Daily entries from the 17th century London diary
The New Droll
Come lets drink, the time invites, / winter and cold weather, . . . Last Line: to king, and every Member.Poem Title: The new Droll.Contemporary Copies Loyal Garland (1673) sig. B6rTHE | LOYAL GARLAND, | Containing choice Songs and Sonnets of | our late unhappy Revolutions. | [single horizontal rule] | Very delightful and profitable, both to this preſent, | and future Ages. | [single horizontal rule] | Publiſhed by S. N. A Lover of Mirth. | The fourth Edition, with Additions. | [device: garland with crown and busts, enclosing text: Fear God, Honor the | King, 1 Pet. 2. 17. | My ſon, fear thou the | LORD, and the King: | and meddle not with | them that are given to | change, Prov. 24.21.1 ] | London, Printed by T. Johnson, for T. Paſſenger at | Thre: Bibles on London-Bridge, 167.References: Wing M79B ESTC R20011Textual Notes: 8°; A-H8 [$4 signed (-A1)]
Pagination: 64 leaves, pp. 
Contents: A1r title, A1v blank, A2r-v "[rule of type ornaments] | A Table of the Sonnets | contained in this Book.", A3r "[rule of type ornaments] | THE | LOYAL GARLAND.", A3r-H8v text
Running Titles:A2v "THE TABLE.", A3v-H8v "The Loyal Garland."Notes: The text for this miscellany has largely been set in black letter. The date remains conjectural, as it has been obscured or cut off in the imprint of all existing copies. The identity of "S. N." (see also the 1686 edition) remains unknown. No editions previous to this have been located. Not treated in Case.
[1st ed. by Jan. 1667 not found.]
Source for the above: http://ett.arts.uwo.ca/poemindx/site/frstlns/fr...
The New Droll Pepys cites is a song he sang (4 January 1666/67 http://www.pepysdiary.com/diary/1667/01/04/ )
SONG XXVII. THE NEW DROLL.
Come let’s drink, the time invites,Winter and cold weather;For to spend away long nights,And to keep good wits together.Better far than cards or dice,Isaac’s balls are quaint device,Made up with fan and feather.
Of strange actions on the seasWhy should we be jealous?Bring us liquor that will please,And will make us braver fellowsThan the bold Venetian fleet,When the Turks and they do meetWithin their Dardanellos.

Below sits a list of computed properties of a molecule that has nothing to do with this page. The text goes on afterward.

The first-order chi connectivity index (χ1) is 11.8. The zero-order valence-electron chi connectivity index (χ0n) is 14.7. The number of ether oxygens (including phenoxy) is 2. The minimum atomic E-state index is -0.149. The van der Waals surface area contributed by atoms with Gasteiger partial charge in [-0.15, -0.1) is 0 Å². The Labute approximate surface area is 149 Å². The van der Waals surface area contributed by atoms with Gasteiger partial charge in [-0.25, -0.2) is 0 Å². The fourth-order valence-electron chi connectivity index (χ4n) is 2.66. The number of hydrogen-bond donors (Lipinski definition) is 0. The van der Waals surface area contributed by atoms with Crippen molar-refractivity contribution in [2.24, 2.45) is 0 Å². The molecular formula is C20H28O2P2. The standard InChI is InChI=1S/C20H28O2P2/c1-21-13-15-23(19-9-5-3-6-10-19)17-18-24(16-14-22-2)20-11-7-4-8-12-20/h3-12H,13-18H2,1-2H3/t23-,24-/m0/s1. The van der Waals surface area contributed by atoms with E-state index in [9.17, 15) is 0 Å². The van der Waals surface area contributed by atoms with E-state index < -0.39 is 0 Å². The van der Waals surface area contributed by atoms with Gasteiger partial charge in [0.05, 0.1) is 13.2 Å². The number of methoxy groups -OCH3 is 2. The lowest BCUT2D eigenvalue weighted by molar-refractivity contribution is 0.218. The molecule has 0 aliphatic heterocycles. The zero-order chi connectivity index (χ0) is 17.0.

Valentian, that famous town,Stood the French man’s wonder;Water they employ’d to drown,So to cut their troops assunder;Turein gave a helpless look,While the lofty Spaniard tookLa Ferta and his plunder.
As for water, we disclaimMankind’s adversary;Once it caused the world’s whole frameIn the deluge to miscarry;And that enemy of joyWhich sought our freedom to destroyAnd murder good Canary.
We that drink have no such thoughts,Black and void of reason:We take care to fill our vaultsWith good wine of every season;And with many a chirping cupWe blow one another up,And that’s our only treason.
Hear the squibs and mind the bells,The fifth of November;The parson a sad story tells,And with horror doth rememberHow some hot-brain’d traitor wroughtPlots that would have ruin broughtTo King and every member.
From the Loyal Garland, 1686Edited by J. O. Halliwell-Phillipps
The text appeared first in 1661, but with the fifth and sixth stanzas reversed, as 'A Merry Song,' at p. 93, in:-
Merry drollery, or A Collection of [brace] jovial poems, merry songs, witty drolleries intermix’d with pleasant catchesLondon : Printed by J.W. for P.H. and are to be sold at the New Exchange ..., [1661?], 175 p. 8⁰. Wing (2nd ed.), M1860
and at p. 97 in the reprint of 1670:
Merry drollery, complete. Or, A collection of jovial poems, merry songs, witty drolleries, intermixed with pleasant catches. The first part. Collected by W.N. C.B. R.S. J.G. lovers of wit.London : printed for Simon Miller, at the Star, at the west-end of St. Pauls, 1670.
8vo., , 350,  p. Initial leaf bears vertical half-title on recto. The second part has divisional title page on leaf O1r.Wing (CD-ROM, 1996), M1861
See the index in J. Woodfall Ebsworth Ed. & Introd. 'Choyce drollery: songs & sonnets.' Boston Lincolnshire, 1876 @ p. 412
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